Aston Rowant National Nature Reserve

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Aston Rowant NNR view from Chiltern Chalk escarpment in the reserve over Oxford Clay plain, looking West

Aston Rowant Nature Reserve is located on the western escarpment of the Chiltern Hills in an Area of Outstanding Natural Beauty.[1] The reserve is in several sections, mostly in the parishes of Aston Rowant and Lewknor in Oxfordshire, with smaller sections in the parish of Stokenchurch in Buckinghamshire.

The reserve is home to plants and butterflies of Chalk grassland. The flowers include a number of orchids and the Chiltern Gentian; the butterflies include the Silver-spotted Skipper and the Adonis Blue.

As well as chalk grassland, the reserve contains woodland with Beech, Yew, and Juniper. Overhead, reintroduced Red Kites are resident.

Diverse habitat[edit]

Dew-pond at Aston Rowant NNR

The Aston Rowant reserve is managed by Natural England assisted by the Oxford Conservation Volunteers. It offers a nationally important habitat of Chalk grassland and Juniper Scrub with significant areas of hanging Beechwood at Aston Rowant Wood.

Flowers[edit]

Aston Rowant is especially noted in Spring and Summer for the wildflowers and orchids associated with close-cropped chalk grassland, managed by careful grazing regimes. Orchid species recorded include Common spotted orchid, Fragrant Orchid, Pyramidal Orchid, Bee Orchid, Frog Orchid, Early Purple Orchid and Greater Butterfly Orchid. Other flowers include Eyebright, Scabious, Marjoram, Chiltern Gentian, and Yellow-wort.[2]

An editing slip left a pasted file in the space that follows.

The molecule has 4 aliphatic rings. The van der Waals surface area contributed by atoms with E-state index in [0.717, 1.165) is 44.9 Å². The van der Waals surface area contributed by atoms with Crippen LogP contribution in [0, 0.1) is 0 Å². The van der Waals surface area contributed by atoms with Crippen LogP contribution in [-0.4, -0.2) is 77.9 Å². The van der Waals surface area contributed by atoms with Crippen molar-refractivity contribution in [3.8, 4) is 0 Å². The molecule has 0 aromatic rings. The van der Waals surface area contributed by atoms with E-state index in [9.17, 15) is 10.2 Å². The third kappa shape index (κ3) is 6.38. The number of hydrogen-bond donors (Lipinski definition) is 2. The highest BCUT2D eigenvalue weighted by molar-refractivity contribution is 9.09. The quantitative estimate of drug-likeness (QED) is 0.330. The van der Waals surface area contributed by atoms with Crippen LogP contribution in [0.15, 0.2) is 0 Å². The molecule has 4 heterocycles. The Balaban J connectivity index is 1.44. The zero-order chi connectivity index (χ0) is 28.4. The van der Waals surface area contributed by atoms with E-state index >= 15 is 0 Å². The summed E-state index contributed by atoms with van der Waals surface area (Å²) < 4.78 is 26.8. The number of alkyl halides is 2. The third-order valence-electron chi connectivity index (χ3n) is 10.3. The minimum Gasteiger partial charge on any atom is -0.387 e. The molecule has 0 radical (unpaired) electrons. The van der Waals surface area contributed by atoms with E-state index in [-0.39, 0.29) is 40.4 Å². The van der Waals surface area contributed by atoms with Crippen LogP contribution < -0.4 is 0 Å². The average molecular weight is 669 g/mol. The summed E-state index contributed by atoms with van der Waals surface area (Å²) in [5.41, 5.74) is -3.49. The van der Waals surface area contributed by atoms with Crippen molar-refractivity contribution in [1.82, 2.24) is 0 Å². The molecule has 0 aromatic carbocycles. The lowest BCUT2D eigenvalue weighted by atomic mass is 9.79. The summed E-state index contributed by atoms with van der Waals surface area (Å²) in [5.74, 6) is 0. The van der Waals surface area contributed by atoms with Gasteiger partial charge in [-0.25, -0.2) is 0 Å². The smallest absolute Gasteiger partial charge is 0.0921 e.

Butterflies[edit]

Adonis blue, Lysandra bellargus in flight at Aston Rowant NNR, with Eyebright flower (Euphrasia officinalis) on which it was feeding

This habitat is particularly attractive to many species of butterflies such as the Silver-spotted Skipper, the Dark Green Fritillary and the Chalkhill Blue[3] Over 30 species of butterflies have been recorded on the reserve.

Mammals[edit]

Muntjac and Roe Deer are found on the Reserve, as are the Brown Hare. Aston Rowant is also an important conservation site for the endangered Hazel Dormouse.

SSSIs[edit]

Aston Rowant[4] and Aston Rowant Wood[5] are both listed as SSSIs.

Red Kite reintroduction[edit]

In 1989, the Aston Rowant NNR became one of the initial four sites selected by the RSPB and Natural England for the reintroduction to England of the Red Kite, which had become extinct in England and Scotland due to persecution since the early 1900s, and reduced to a residual population of a few dozen pairs in central Wales. Initially birds were brought in from Spain but the reintroduction programme based in the Chilterns was so successful that the local population has now self-generated to a level of approximately 200 pairs [6] and chicks are now taken from the Chilterns population for reintroduction projects elsewhere in the UK [7]

M40 controversy[edit]

Chalk grassland hill slopes on the Chilterns escarpment, Aston Rowant NNR

The M40 motorway passes through the reserve, where a cutting, the Stokenchurch Gap, drops the motorway down onto the Oxfordshire plain between Junction 5 Stokenchurch and junction 6 Watlington. This section of the "Midlands Link" motorway opened in 1974 after a Public Enquiry. The event helped to motivate conservation groups to oppose infrastructure projects that would damage protected natural habitats, such as the M3 cutting through Twyford Down near Winchester, which could have been protected by tunnelling.[8]

References[edit]

Coordinates: 51°39′54″N 0°57′00″W / 51.665°N 0.95°W / 51.665; -0.95